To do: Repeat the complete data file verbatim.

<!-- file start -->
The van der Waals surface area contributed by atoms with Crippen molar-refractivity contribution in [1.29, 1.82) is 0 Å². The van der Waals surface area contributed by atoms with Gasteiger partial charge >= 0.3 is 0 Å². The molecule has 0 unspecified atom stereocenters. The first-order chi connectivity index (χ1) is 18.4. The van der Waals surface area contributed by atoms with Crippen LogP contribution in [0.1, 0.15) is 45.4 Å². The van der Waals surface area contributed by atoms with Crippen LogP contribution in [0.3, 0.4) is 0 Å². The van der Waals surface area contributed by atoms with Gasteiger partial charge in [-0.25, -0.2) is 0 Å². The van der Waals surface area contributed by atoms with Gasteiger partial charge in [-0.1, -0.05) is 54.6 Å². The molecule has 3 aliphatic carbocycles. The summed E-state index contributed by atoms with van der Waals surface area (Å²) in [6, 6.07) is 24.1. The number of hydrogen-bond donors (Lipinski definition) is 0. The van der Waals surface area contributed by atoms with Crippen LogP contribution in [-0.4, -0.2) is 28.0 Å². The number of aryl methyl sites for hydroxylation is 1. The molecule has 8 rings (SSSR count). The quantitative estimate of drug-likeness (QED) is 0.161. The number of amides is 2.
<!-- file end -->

The van der Waals surface area contributed by atoms with Crippen molar-refractivity contribution in [1.29, 1.82) is 0 Å². The van der Waals surface area contributed by atoms with Gasteiger partial charge >= 0.3 is 0 Å². The molecule has 0 unspecified atom stereocenters. The first-order chi connectivity index (χ1) is 18.4. The van der Waals surface area contributed by atoms with Crippen LogP contribution in [0.1, 0.15) is 45.4 Å². The van der Waals surface area contributed by atoms with Crippen LogP contribution in [0.3, 0.4) is 0 Å². The van der Waals surface area contributed by atoms with Gasteiger partial charge in [-0.25, -0.2) is 0 Å². The van der Waals surface area contributed by atoms with Gasteiger partial charge in [-0.1, -0.05) is 54.6 Å². The molecule has 3 aliphatic carbocycles. The summed E-state index contributed by atoms with van der Waals surface area (Å²) in [6, 6.07) is 24.1. The number of hydrogen-bond donors (Lipinski definition) is 0. The van der Waals surface area contributed by atoms with Crippen LogP contribution in [-0.4, -0.2) is 28.0 Å². The number of aryl methyl sites for hydroxylation is 1. The molecule has 8 rings (SSSR count). The quantitative estimate of drug-likeness (QED) is 0.161. The number of amides is 2.